Generalized muscle weakness with possible joint stiffness or looseness. Depending on the type, CMD may involve spinal curvature, respiratory insufficiency, mental retardation or learning disabilities, eye defects or seizures.

Progression

Varies with type; many are slowly progressive; some shorten life span.

Inheritance

Autosomal recessive or autosomal dominant; these diseases are sometimes inherited through both parents and sometimes inherited from one parent. They can also occur spontaneously because of a newly developed genetic flaw (mutation).

About

Is a group of diseases, not a single disease. These diseases are called "congenital" because symptoms can be noted from birth. One form that has been clearly described is Fukuyama congenital muscular dystrophy. This disorder involves severe weakness of the facial and limb muscles and a generalized lack of muscle tone, usually appearing before 9 months. Joint contractures are common. Brain abnormalities are also present, and most children have severe mental and speech problems. Seizures are often part of the disease. Physical therapy is needed to minimize the contractures.

Another form of congenital dystrophy seems to be related to a deficiency or malfunction of the protein merosin, which normally lies outside muscle cells and links them to the surrounding tissue. The disorder is similar to Fukuyama dystrophy, with muscle weakness evident at birth or in the first few months of life, severe and early contractures and often joint deformities. This disorder has been tentatively named congenital muscular dystrophy with merosin deficiency and appears to be due to an as-yet-unidentified defect on chromosome 6.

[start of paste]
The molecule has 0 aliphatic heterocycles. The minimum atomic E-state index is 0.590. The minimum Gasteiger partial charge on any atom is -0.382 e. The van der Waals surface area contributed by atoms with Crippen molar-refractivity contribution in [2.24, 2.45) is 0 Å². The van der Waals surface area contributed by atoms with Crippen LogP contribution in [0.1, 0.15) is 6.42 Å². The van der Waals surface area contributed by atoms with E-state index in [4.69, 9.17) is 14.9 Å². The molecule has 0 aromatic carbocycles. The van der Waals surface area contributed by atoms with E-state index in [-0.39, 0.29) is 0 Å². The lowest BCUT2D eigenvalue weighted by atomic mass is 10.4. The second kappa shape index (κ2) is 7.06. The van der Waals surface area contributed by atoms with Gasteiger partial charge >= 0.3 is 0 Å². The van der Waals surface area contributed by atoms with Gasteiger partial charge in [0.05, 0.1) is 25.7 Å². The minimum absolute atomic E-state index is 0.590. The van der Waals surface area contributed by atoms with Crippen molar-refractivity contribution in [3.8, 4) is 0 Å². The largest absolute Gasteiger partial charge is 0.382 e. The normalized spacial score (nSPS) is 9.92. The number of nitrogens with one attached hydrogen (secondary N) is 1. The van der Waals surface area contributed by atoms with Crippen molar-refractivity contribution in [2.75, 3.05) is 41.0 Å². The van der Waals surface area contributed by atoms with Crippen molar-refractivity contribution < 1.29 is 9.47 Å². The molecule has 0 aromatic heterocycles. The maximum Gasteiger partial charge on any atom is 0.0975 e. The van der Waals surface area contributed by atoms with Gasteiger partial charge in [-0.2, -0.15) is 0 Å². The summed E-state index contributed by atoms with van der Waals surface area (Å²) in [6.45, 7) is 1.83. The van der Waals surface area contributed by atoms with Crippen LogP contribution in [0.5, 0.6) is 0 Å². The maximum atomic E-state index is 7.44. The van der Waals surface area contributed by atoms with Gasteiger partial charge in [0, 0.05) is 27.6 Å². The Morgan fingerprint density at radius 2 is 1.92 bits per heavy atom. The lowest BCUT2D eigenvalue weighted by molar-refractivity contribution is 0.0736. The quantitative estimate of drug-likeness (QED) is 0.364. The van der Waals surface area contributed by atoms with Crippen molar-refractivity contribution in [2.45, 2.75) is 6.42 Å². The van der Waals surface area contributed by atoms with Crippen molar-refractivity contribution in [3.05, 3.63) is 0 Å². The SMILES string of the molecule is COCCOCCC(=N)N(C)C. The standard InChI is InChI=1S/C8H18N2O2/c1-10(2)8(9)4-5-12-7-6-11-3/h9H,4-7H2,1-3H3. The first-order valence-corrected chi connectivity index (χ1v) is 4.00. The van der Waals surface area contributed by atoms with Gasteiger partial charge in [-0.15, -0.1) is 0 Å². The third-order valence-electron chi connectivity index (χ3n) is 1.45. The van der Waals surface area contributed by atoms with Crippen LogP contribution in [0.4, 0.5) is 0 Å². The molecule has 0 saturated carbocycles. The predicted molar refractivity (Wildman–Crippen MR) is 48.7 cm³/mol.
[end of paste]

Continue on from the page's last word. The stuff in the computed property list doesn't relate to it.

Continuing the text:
Source: MDA

<< Back

DIAGNOSIS

How is muscular dystrophy diagnosed?

A doctor makes a diagnosis by evaluating the patient's medical history and by performing a thorough physical examination. Essential to diagnosis are details about when weakness first appeared, its severity, and which muscles are affected. Diagnostic tests may also be used to help the doctor distinguish between different forms of muscular dystrophy, or between muscular dystrophy and other disorders of muscle or nerve.

What are some common diagnostic tests?

Studying a small piece of muscle tissue taken from an individual during a muscle biopsy can sometimes tell a physician whether a disorder is muscular dystrophy and which form of the disease it is.

In Duchenne and Becker muscular dystrophy, a muscle protein called dystrophin is either missing, deficient or abnormally formed. This protein can be examined in the muscle sample.

The reason for the flawed or deficient muscle protein is a flawed gene for dystrophin. A test that involves looking at this gene - DNA testing - can be done to diagnose or rule out Duchenne or Becker muscular dystrophies.

Another diagnostic test is the electromyogram (EMG). To do this test, small electrodes are put into the muscle, which allows the doctor to measure the electrical impulses coming from the muscle. The test is uncomfortable.

Another test often performed measures nerve conduction velocity (NCV). During this test, electrical impulses are sent down the nerves of the arms and legs. By measuring the speed of these impulses with electrodes placed on the skin, the doctor can determine whether the nerves are functioning normally. This test is also uncomfortable.

Blood enzyme tests are helpful because degenerating muscles become "leaky." They leak enzymes (proteins that speed chemical reactions), which can then be detected in the blood. The presence of these enzymes in the blood at higher than normal levels may be a sign of muscular dystrophy. One such enzyme is creatine kinase, or CK. The CK level is elevated in many forms of muscular dystrophy, some forms resulting in a higher level than others.


Source: MDA

<< Back